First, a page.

In the far north of British Columbia, hundreds of kilometres from any city, sits a ghost town less than 25 years old.
It’s estimated that around 5,000 people lived in Cassiar at one point in its 40-year history.
But if you can find the beaten road that leads to the abandoned site today, you’ll mostly see a valley where nature has reclaimed block after block of former homes.
Still, there are signs of Cassiar’s past here, an ode to a time where small resource towns dotted and defined British Columbia’s rural landscape.
The giant mining site still sits, for starters. A few husks of destroyed buildings, slowly rotting away.
And, most curiously of all, a 50-foot tall church, still in fair condition.
Our Lady of Lourdes Catholic Church served the community of Cassiar for over 30 years.
Today, it sits empty—the last cultural artifact of British Columbia’s last ghost town.
Herb Daum was one of the first people born in Cassiar.
“Winters were long and cold, the lakes didn’t ice out until June, and it could snow any day of the year,” he says, remembering his unique childhood in one of B.C.’s most isolated cities.
Daum was born in 1954, just two years after the Cassiar Asbestos Corporation began their open-pit mining operation.
Like many one-resource communities in British Columbia, there was no local government, and the ruling company did everything they could to ensure employees would stay and raise their families.
“It was a full-blown town, and the reason for that was because of its isolation, the company was having trouble attracting people to work there,” said Daum. “High-rates of employee turnover made things expensive, they’re paying your travel in and out. They made a concentrated effort to develop it as a town, family friendly, and that made a big difference.”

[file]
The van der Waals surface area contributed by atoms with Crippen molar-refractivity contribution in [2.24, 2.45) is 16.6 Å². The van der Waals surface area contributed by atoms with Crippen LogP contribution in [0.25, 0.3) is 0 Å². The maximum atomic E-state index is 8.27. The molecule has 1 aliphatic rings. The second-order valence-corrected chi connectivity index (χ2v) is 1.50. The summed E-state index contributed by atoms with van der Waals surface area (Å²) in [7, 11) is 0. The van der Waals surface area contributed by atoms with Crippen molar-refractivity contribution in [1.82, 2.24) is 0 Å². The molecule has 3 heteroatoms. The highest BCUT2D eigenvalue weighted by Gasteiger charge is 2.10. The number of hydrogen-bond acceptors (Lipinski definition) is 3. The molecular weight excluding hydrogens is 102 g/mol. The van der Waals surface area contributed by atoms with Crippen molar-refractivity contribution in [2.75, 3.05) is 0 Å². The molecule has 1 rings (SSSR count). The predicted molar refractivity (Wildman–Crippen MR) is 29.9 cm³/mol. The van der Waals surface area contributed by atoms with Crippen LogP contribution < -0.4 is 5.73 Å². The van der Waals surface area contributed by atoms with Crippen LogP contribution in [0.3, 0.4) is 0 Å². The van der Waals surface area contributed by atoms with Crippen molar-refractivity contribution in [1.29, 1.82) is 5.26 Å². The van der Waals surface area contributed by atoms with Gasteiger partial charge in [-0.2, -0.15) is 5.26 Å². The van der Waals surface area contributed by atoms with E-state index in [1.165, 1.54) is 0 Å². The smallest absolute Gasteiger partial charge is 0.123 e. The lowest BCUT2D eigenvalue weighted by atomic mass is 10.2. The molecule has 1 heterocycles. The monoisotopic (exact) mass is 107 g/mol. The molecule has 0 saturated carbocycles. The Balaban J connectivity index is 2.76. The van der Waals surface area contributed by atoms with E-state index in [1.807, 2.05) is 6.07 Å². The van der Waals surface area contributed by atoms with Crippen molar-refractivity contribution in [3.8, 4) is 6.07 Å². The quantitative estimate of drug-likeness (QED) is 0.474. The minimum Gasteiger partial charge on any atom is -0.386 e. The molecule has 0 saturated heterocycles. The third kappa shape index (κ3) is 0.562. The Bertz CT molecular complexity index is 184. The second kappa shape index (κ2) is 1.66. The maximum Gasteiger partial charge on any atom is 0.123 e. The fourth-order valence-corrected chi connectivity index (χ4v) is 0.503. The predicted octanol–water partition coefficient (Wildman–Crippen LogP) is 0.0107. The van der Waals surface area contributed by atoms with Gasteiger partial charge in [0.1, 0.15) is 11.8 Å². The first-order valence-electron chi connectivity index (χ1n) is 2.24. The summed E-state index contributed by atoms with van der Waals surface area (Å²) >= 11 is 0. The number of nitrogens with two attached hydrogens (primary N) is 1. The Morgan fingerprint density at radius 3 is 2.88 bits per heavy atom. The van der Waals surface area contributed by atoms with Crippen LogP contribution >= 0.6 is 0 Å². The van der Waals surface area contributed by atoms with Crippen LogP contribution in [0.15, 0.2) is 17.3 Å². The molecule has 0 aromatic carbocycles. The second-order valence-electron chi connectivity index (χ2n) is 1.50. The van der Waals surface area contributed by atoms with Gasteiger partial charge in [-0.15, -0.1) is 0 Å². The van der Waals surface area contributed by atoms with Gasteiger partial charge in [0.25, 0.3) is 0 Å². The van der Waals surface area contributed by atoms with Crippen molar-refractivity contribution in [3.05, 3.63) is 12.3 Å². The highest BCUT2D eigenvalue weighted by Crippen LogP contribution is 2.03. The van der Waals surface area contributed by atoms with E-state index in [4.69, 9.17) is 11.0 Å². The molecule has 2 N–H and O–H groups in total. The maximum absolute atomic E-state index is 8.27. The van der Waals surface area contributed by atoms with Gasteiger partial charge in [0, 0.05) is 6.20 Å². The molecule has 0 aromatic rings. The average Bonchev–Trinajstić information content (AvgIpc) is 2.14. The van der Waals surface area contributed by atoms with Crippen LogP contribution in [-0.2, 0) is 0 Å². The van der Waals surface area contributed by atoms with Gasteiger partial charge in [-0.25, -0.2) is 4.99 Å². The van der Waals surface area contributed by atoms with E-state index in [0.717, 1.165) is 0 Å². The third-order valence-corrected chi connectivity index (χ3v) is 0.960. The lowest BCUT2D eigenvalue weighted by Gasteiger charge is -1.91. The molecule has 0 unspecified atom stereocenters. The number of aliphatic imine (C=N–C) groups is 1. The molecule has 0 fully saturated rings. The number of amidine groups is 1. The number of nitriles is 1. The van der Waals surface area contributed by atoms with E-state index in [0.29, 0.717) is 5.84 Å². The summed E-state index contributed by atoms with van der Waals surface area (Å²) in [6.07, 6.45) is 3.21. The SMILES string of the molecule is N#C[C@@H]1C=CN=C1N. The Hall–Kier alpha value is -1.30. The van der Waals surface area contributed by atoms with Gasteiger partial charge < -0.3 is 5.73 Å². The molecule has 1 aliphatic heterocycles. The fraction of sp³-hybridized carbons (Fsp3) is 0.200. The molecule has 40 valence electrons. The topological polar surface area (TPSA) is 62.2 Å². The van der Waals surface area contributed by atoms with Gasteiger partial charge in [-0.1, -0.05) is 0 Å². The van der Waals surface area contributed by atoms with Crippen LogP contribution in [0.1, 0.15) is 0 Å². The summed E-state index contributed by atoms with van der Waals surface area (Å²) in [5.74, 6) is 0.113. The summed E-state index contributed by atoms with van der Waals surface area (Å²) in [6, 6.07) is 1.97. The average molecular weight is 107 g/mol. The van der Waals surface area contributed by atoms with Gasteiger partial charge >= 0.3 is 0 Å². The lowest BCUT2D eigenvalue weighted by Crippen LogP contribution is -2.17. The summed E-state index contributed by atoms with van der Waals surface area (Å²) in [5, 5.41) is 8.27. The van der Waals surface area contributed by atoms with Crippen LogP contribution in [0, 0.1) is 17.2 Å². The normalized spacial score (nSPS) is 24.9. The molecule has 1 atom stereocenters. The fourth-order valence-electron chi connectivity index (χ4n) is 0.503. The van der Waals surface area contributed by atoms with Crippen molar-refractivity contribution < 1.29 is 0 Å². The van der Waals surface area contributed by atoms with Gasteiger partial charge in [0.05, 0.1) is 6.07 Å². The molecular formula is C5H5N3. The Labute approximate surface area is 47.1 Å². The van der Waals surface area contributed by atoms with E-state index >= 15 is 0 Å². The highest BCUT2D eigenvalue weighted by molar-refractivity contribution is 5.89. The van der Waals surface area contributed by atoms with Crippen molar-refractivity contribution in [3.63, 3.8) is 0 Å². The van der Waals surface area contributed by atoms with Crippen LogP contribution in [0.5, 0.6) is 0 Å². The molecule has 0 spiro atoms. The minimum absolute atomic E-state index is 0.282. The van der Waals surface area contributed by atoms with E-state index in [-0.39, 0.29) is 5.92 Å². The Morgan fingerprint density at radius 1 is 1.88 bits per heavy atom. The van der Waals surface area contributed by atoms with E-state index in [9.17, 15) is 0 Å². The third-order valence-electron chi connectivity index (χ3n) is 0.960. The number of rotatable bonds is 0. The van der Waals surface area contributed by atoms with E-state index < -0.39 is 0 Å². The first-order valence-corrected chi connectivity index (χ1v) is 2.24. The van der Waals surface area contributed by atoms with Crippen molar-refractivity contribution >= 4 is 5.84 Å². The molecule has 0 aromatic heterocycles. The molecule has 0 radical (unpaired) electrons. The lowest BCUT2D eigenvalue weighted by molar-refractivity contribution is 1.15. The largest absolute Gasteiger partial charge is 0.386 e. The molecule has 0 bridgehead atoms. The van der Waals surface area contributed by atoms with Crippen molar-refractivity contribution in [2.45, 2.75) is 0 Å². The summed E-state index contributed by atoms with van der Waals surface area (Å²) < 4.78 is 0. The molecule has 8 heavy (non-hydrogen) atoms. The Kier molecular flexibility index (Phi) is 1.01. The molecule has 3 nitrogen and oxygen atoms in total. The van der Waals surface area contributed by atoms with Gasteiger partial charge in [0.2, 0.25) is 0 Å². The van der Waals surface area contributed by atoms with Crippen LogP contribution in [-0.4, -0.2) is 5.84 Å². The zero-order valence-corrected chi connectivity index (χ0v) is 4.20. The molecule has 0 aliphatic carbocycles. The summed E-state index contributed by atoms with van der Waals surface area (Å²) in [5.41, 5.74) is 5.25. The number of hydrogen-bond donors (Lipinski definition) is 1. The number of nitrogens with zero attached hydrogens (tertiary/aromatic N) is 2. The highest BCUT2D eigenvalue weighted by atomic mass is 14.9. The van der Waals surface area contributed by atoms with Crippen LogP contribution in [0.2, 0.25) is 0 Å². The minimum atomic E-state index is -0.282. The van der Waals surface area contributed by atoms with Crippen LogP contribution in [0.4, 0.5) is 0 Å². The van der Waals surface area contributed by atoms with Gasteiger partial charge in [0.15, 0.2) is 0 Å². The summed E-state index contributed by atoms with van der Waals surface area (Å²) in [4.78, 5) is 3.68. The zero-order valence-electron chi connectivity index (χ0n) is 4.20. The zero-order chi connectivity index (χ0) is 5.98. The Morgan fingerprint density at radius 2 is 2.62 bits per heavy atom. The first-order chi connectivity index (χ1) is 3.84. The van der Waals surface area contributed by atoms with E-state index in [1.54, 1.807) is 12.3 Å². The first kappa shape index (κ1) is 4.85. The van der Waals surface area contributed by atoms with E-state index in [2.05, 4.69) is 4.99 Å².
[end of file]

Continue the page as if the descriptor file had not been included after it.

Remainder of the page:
There was a school. A hockey rink. A small hospital operated for a time by Bob Niedermayer, who had two young sons—future NHL stars Scott and Rob Niedermayer.
“A big deal was when we got a theatre,” says Daum.
“Star Wars was the premiere. Before then we had the recreation centre, which had dual purposes. There was dancing, but the chairs could be set up for a movie on a projector. It cost 25 cents for kids, 75 cents for adults.”
GALLERY: Photos of Cassiar from 1952 to 1992 (All courtesy B.C. Archives)
Cassiar’s business of asbestos flourished, with their product even used on NASA space capsules. However, the isolation could be a challenge for the 2,000 or so people who called Cassiar home, and trips to large cities were rare and expensive.
“Originally most of the labour pool was men, there was very few women,” said Daum.
“It was pretty bleak if you were on the male side of the spectrum.”
Daum left in the mid-80’s—”I had enough of the ice and the snow,” he quipped—and within a few years, the asbestos industry as a whole began to significantly decline. An attempt to convert mining operations below ground was disastrous, and creditors refused to restructure the town’s significant debts.
In early 1992, the mine shut down and the company went into receivership. With no takers, the provincial government initiated an auction of Cassiar’s assets seven months later.
After 40 years, Cassiar was no more.
WATCH: A BCTV story from 1992 when Cassiar was abandoned and auctioned off
Cassiar was sold off piece by piece over five days in September of 1992. Over 5,000 lots were purchased, raising $6 million that went to various creditors. From mining infrastructure to homes, commercial stores to school equipment, virtually everything was sent away.
But a few things stayed—including a certain church.
“I’ve been to a few funerals there, a few weddings,” Valdemar Isidoro told the Terrace Standard days after he purchased the church for $650.